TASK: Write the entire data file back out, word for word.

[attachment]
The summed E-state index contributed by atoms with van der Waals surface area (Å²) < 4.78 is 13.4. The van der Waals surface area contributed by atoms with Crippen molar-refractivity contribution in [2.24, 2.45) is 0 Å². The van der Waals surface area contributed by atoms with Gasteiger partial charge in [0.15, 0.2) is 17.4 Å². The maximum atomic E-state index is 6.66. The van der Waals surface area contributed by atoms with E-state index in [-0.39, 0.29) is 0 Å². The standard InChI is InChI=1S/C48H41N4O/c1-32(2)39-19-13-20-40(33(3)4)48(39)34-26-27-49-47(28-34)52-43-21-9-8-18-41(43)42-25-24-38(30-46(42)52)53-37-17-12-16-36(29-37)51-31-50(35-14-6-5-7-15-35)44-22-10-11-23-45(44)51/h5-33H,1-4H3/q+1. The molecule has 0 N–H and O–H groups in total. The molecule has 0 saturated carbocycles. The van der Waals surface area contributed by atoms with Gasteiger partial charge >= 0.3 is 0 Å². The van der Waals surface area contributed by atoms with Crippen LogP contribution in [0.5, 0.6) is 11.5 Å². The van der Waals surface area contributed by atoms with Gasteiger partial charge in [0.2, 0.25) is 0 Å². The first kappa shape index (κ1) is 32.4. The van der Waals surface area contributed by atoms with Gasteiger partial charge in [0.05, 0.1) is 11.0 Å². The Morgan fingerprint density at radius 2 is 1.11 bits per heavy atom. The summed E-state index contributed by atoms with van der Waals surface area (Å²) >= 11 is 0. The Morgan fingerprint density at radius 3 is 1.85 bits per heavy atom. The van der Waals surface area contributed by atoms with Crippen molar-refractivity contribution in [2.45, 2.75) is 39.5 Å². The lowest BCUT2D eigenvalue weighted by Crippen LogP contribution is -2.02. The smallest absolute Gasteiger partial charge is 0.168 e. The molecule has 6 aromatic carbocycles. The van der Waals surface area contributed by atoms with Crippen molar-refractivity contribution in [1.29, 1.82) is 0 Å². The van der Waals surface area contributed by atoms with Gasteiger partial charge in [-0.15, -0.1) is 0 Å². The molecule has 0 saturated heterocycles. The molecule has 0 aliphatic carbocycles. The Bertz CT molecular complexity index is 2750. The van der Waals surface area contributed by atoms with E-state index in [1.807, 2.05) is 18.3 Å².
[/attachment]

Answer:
The summed E-state index contributed by atoms with van der Waals surface area (Å²) < 4.78 is 13.4. The van der Waals surface area contributed by atoms with Crippen molar-refractivity contribution in [2.24, 2.45) is 0 Å². The van der Waals surface area contributed by atoms with Gasteiger partial charge in [0.15, 0.2) is 17.4 Å². The maximum atomic E-state index is 6.66. The van der Waals surface area contributed by atoms with E-state index in [-0.39, 0.29) is 0 Å². The standard InChI is InChI=1S/C48H41N4O/c1-32(2)39-19-13-20-40(33(3)4)48(39)34-26-27-49-47(28-34)52-43-21-9-8-18-41(43)42-25-24-38(30-46(42)52)53-37-17-12-16-36(29-37)51-31-50(35-14-6-5-7-15-35)44-22-10-11-23-45(44)51/h5-33H,1-4H3/q+1. The molecule has 0 N–H and O–H groups in total. The molecule has 0 saturated carbocycles. The van der Waals surface area contributed by atoms with Gasteiger partial charge >= 0.3 is 0 Å². The van der Waals surface area contributed by atoms with Crippen LogP contribution in [0.5, 0.6) is 11.5 Å². The van der Waals surface area contributed by atoms with Gasteiger partial charge in [0.2, 0.25) is 0 Å². The first kappa shape index (κ1) is 32.4. The van der Waals surface area contributed by atoms with Gasteiger partial charge in [0.05, 0.1) is 11.0 Å². The Morgan fingerprint density at radius 2 is 1.11 bits per heavy atom. The summed E-state index contributed by atoms with van der Waals surface area (Å²) >= 11 is 0. The Morgan fingerprint density at radius 3 is 1.85 bits per heavy atom. The van der Waals surface area contributed by atoms with Crippen molar-refractivity contribution in [2.45, 2.75) is 39.5 Å². The lowest BCUT2D eigenvalue weighted by Crippen LogP contribution is -2.02. The smallest absolute Gasteiger partial charge is 0.168 e. The molecule has 6 aromatic carbocycles. The van der Waals surface area contributed by atoms with Crippen molar-refractivity contribution in [1.29, 1.82) is 0 Å². The van der Waals surface area contributed by atoms with Gasteiger partial charge in [-0.15, -0.1) is 0 Å². The molecule has 0 saturated heterocycles. The molecule has 0 aliphatic carbocycles. The Bertz CT molecular complexity index is 2750. The van der Waals surface area contributed by atoms with E-state index in [1.807, 2.05) is 18.3 Å².